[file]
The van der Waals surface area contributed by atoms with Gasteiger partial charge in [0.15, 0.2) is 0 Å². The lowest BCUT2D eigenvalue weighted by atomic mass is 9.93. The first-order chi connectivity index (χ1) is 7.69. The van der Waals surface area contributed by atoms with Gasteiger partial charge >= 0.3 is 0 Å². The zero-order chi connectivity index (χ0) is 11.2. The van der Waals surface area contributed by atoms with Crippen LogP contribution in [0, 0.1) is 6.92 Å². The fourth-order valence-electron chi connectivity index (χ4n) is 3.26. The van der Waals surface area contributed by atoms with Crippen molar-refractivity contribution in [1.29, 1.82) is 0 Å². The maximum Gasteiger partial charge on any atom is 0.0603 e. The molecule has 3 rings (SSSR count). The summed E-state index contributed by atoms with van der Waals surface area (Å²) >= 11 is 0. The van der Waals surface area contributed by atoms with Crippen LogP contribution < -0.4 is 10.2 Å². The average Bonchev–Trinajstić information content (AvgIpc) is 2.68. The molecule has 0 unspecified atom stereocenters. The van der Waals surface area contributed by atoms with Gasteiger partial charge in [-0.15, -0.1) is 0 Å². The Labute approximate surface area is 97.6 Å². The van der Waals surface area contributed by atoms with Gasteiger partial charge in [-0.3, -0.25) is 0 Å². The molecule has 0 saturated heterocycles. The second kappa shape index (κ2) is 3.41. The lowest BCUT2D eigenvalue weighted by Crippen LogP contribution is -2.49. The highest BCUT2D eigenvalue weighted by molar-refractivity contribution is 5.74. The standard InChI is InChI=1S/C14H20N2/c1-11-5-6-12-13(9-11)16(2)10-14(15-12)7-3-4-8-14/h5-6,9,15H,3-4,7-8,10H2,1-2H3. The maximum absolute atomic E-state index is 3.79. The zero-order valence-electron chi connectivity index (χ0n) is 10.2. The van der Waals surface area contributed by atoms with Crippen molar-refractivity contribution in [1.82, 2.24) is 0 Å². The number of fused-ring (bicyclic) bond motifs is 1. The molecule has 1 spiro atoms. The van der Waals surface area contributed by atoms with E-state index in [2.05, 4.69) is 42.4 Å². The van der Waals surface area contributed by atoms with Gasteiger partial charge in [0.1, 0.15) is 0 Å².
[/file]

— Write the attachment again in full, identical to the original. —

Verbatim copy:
The van der Waals surface area contributed by atoms with Gasteiger partial charge in [0.15, 0.2) is 0 Å². The lowest BCUT2D eigenvalue weighted by atomic mass is 9.93. The first-order chi connectivity index (χ1) is 7.69. The van der Waals surface area contributed by atoms with Gasteiger partial charge >= 0.3 is 0 Å². The zero-order chi connectivity index (χ0) is 11.2. The van der Waals surface area contributed by atoms with Crippen LogP contribution in [0, 0.1) is 6.92 Å². The fourth-order valence-electron chi connectivity index (χ4n) is 3.26. The van der Waals surface area contributed by atoms with Crippen molar-refractivity contribution in [1.29, 1.82) is 0 Å². The maximum Gasteiger partial charge on any atom is 0.0603 e. The molecule has 3 rings (SSSR count). The summed E-state index contributed by atoms with van der Waals surface area (Å²) >= 11 is 0. The van der Waals surface area contributed by atoms with Crippen LogP contribution < -0.4 is 10.2 Å². The average Bonchev–Trinajstić information content (AvgIpc) is 2.68. The molecule has 0 unspecified atom stereocenters. The van der Waals surface area contributed by atoms with Gasteiger partial charge in [-0.15, -0.1) is 0 Å². The Labute approximate surface area is 97.6 Å². The van der Waals surface area contributed by atoms with Gasteiger partial charge in [-0.3, -0.25) is 0 Å². The molecule has 0 saturated heterocycles. The second kappa shape index (κ2) is 3.41. The lowest BCUT2D eigenvalue weighted by Crippen LogP contribution is -2.49. The highest BCUT2D eigenvalue weighted by molar-refractivity contribution is 5.74. The standard InChI is InChI=1S/C14H20N2/c1-11-5-6-12-13(9-11)16(2)10-14(15-12)7-3-4-8-14/h5-6,9,15H,3-4,7-8,10H2,1-2H3. The maximum absolute atomic E-state index is 3.79. The zero-order valence-electron chi connectivity index (χ0n) is 10.2. The van der Waals surface area contributed by atoms with Crippen molar-refractivity contribution in [1.82, 2.24) is 0 Å². The number of fused-ring (bicyclic) bond motifs is 1. The molecule has 1 spiro atoms. The van der Waals surface area contributed by atoms with E-state index in [2.05, 4.69) is 42.4 Å². The van der Waals surface area contributed by atoms with Gasteiger partial charge in [0.1, 0.15) is 0 Å².